Future of ISTCs, emergency services review and the rest of today’s news
2.47pm: The Department of Health has sent a letter to primary care trusts asking them to repeat a complicated accounting exercise they undertook in the summer. The letter, which commercial director Peter Coates sent out yesterday, asks PCTs to re-send an audit they completed last July of property related costs.
The letter is intricately worded but asks PCTs to re-send the property related costs in their “baseline report”, completed last July - these will have details of spend and income associated with PCT properties which will transfer either to NHS Property Services Ltd or, in the case of LIFT properties, to Community Health Partnerships. Mr Coates explains that the updated figures should be significantly different to the earlier ones.
HSJ reporter David Williams suggests on twitter that there may be a gap between PCT property costs and the income they get from those assets - that means that the companies taking over PCT properties may not have enough income from them to pay for their maintenance. That the DH have asked PCTs to look at the numbers again and re-submit them suggests they are hoping this is an accounting issue.
“It is recognised that this data collection is being requested at a particularly busy time in the planning round, but given the importance of the information, PCTs are asked to give a high priority to this work and submit completed returns by 1 February 2013,” Mr Coates’ letter ends.
1.44pm: A final report about avoiding serious care problems, and improving quality and safety, in the new NHS system has been published by the Department of Health. The report was drawn up by the National Quality Board. The final report draws on a previously published draft. The DH has also published a guide to forming a “quality surveillance group” - part of the recommended infrastructure for avoiding quality failures.
12.23pm: NHS Confederation chief executive Mike Farrar has responded to this morning’s A&E review announcement - highlighting the need for service redesign. He said: “There is no getting away from the fact that the current structure of these services needs to change if we are to secure the best-quality patient experience, improve clinical outcomes and, ultimately, save lives… There is still a vital need for local urgent care services, but the development of a world-class specialist emergency system capable of saving lives also requires having the right expertise, in the right place, at the right time. The review by Sir Bruce will help clarify the best arrangement of services.”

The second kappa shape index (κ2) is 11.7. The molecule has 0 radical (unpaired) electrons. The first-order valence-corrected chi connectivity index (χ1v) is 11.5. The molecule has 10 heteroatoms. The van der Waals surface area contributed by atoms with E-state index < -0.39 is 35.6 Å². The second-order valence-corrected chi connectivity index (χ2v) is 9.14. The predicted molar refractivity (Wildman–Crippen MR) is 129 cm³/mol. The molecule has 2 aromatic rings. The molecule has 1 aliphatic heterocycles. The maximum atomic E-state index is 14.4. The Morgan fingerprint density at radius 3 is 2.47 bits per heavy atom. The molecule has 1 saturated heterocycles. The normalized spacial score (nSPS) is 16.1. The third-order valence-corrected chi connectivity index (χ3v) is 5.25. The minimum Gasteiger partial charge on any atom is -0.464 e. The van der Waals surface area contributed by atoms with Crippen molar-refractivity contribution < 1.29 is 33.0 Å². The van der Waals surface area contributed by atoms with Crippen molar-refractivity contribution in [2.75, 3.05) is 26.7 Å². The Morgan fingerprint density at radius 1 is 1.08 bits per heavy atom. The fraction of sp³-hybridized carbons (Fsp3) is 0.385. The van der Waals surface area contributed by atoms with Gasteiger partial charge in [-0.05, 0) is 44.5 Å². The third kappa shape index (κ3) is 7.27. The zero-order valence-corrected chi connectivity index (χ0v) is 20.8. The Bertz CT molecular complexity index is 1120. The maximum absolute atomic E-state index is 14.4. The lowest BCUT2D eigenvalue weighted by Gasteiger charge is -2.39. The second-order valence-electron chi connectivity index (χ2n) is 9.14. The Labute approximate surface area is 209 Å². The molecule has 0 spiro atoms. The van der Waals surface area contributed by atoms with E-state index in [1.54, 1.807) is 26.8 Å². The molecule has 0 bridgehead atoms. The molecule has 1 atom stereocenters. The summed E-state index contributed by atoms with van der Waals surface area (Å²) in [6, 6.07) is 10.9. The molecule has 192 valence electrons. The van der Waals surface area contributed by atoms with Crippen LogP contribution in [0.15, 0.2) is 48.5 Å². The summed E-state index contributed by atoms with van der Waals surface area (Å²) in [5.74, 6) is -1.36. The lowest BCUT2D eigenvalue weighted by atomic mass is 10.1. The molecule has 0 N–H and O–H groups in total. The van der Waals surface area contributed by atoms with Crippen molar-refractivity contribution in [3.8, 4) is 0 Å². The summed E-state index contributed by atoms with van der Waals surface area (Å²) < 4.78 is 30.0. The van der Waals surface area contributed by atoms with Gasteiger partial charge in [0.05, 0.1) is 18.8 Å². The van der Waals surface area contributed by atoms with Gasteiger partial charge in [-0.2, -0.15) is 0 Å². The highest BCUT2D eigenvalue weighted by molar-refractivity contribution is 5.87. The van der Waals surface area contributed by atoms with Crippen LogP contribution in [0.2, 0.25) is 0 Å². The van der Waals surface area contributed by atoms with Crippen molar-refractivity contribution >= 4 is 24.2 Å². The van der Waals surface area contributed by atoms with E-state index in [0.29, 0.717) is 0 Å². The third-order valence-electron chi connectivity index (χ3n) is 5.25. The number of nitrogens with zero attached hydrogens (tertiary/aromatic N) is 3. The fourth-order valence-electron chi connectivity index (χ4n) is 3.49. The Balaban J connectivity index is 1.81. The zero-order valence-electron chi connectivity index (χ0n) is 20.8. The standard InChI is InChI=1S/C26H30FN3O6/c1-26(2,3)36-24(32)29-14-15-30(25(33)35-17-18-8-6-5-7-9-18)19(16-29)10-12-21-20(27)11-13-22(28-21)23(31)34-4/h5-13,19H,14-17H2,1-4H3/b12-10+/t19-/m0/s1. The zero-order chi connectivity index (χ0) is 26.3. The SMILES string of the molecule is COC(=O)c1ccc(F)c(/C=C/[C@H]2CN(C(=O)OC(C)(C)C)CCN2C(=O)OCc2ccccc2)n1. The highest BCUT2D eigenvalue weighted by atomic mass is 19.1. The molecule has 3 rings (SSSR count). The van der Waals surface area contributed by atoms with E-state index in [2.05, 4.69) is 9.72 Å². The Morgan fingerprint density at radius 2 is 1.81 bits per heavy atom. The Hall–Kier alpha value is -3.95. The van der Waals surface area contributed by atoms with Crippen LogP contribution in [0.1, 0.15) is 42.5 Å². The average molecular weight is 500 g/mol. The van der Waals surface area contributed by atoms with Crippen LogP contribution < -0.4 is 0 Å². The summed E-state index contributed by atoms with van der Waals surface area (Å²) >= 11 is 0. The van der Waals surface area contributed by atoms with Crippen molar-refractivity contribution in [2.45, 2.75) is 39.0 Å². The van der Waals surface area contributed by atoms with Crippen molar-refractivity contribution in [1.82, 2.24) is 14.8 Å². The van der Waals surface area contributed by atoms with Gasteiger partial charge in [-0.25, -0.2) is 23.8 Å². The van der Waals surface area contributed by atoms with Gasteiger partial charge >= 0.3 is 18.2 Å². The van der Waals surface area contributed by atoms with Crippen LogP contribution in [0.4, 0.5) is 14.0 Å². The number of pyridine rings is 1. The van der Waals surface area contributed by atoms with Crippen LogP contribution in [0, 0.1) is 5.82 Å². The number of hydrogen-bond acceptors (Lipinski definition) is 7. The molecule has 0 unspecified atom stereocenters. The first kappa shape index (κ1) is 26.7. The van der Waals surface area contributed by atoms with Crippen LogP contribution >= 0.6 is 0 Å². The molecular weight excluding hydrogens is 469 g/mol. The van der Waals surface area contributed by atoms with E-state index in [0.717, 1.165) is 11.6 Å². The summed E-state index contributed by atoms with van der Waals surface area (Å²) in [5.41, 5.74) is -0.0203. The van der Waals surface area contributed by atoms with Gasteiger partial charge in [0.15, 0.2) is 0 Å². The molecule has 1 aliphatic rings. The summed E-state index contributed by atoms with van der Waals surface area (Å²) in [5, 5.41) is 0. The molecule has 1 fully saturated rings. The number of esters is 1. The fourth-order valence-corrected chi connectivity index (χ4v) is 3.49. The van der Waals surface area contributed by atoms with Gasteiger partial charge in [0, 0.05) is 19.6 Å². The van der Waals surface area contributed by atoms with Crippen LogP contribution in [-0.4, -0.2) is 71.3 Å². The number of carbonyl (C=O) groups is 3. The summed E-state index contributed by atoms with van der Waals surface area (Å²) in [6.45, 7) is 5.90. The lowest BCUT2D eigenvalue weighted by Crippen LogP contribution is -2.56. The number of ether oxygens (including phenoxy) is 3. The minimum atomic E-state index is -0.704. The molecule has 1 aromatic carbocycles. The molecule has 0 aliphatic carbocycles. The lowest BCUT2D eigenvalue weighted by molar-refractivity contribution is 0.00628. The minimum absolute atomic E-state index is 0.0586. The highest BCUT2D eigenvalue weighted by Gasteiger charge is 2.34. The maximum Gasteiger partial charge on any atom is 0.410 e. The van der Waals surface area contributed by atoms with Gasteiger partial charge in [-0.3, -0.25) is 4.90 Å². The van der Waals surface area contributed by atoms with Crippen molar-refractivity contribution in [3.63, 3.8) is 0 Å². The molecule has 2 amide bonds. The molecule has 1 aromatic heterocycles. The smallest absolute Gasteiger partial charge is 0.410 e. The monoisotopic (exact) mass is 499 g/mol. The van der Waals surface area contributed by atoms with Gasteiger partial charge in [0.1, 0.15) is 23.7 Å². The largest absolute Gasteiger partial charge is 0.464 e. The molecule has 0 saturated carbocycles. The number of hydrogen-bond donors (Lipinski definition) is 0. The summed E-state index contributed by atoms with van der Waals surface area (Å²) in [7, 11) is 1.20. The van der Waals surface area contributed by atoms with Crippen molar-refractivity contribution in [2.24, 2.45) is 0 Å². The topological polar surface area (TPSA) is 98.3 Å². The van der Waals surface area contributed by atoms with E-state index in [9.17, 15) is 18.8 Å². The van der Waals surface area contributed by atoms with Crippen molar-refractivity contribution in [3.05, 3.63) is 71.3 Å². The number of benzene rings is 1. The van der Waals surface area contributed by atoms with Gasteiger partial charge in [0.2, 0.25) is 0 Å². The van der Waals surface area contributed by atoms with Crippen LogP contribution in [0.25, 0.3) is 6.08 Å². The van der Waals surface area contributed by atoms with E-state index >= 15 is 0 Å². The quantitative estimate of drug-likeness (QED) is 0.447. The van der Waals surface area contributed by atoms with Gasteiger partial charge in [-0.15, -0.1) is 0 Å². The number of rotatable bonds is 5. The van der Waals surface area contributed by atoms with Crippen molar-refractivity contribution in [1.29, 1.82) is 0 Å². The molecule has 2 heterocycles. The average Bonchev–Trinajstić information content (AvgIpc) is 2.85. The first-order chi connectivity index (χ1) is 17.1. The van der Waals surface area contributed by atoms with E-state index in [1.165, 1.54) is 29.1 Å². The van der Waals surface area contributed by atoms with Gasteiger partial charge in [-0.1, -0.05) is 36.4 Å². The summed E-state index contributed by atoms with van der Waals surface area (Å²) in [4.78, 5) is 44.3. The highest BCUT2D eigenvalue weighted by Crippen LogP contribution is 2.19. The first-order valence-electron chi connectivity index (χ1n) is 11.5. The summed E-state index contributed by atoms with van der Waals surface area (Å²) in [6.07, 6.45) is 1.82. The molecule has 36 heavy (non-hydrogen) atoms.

12.15pm: Our coverage of Sir David Nicholson’s concern about NHS providers struggling to find “top drawer leaders” has drawn much comment from readers. In one comment, The Tempest and Lord of the Rings are invoked.
9.49am Professor Sir Bruce Keogh is to lead a review of urgent and emergency serivces for the NHS Commissioning Board.
The work will set out a series of definitions for urgent and emergency care that clinical commissioning groups will use when planning reconfigurations.
A statement from the commissioning board said the review would “set out the different levels and definitions of emergency care. These range from top-level trauma centres at major hospitals to local accident and emergency departments and facilities providing access to expert nurses and GPs for the treatment of more routine but urgent health problems.”
The review will also look at increasing seven-day cover and its terms of reference will be published “shortly”, the statement said.
7.37am A recent report by the Institute for Fiscal Studies has concluded that “the expansion of independent sector treatment centres is not a marginal policy reform”. Over the five years to 2010-11, the number of ISTCs grew from 10 to 161. By the end of that period they were providing 3.5 per cent of all first outpatient appointments, totalling almost half a million attendances. As ISTCs seem here to stay, Emlyn Williams examines their future and the pressure acute trusts might face to take them over.